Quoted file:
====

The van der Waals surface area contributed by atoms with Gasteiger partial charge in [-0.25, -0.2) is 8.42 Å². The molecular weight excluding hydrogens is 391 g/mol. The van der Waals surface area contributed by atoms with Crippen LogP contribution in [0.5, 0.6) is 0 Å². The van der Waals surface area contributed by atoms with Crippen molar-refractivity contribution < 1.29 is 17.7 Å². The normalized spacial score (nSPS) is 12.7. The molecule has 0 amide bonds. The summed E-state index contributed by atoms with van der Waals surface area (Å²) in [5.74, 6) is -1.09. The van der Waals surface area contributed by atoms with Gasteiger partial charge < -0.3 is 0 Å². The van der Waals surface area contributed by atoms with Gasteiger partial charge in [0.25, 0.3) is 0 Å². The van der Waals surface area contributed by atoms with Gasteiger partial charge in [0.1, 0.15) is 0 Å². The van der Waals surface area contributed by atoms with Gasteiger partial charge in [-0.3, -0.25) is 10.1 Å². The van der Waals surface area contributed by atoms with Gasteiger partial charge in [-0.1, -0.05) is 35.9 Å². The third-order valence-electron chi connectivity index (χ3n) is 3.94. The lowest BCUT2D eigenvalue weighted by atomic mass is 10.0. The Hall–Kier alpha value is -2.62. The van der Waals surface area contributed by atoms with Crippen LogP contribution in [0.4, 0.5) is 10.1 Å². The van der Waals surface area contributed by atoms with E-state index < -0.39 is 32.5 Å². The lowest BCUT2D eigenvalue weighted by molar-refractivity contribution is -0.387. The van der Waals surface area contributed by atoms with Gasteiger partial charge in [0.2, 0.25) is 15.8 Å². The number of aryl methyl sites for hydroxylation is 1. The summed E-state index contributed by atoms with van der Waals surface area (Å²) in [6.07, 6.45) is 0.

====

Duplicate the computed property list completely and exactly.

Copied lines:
The van der Waals surface area contributed by atoms with Gasteiger partial charge in [-0.25, -0.2) is 8.42 Å². The molecular weight excluding hydrogens is 391 g/mol. The van der Waals surface area contributed by atoms with Crippen LogP contribution in [0.5, 0.6) is 0 Å². The van der Waals surface area contributed by atoms with Crippen molar-refractivity contribution < 1.29 is 17.7 Å². The normalized spacial score (nSPS) is 12.7. The molecule has 0 amide bonds. The summed E-state index contributed by atoms with van der Waals surface area (Å²) in [5.74, 6) is -1.09. The van der Waals surface area contributed by atoms with Gasteiger partial charge < -0.3 is 0 Å². The van der Waals surface area contributed by atoms with Gasteiger partial charge in [0.25, 0.3) is 0 Å². The van der Waals surface area contributed by atoms with Gasteiger partial charge in [0.1, 0.15) is 0 Å². The van der Waals surface area contributed by atoms with Gasteiger partial charge in [-0.3, -0.25) is 10.1 Å². The van der Waals surface area contributed by atoms with Gasteiger partial charge in [-0.1, -0.05) is 35.9 Å². The third-order valence-electron chi connectivity index (χ3n) is 3.94. The lowest BCUT2D eigenvalue weighted by atomic mass is 10.0. The Hall–Kier alpha value is -2.62. The van der Waals surface area contributed by atoms with Crippen LogP contribution in [0.4, 0.5) is 10.1 Å². The van der Waals surface area contributed by atoms with E-state index < -0.39 is 32.5 Å². The lowest BCUT2D eigenvalue weighted by molar-refractivity contribution is -0.387. The van der Waals surface area contributed by atoms with Gasteiger partial charge in [0.2, 0.25) is 15.8 Å². The number of aryl methyl sites for hydroxylation is 1. The summed E-state index contributed by atoms with van der Waals surface area (Å²) in [6.07, 6.45) is 0.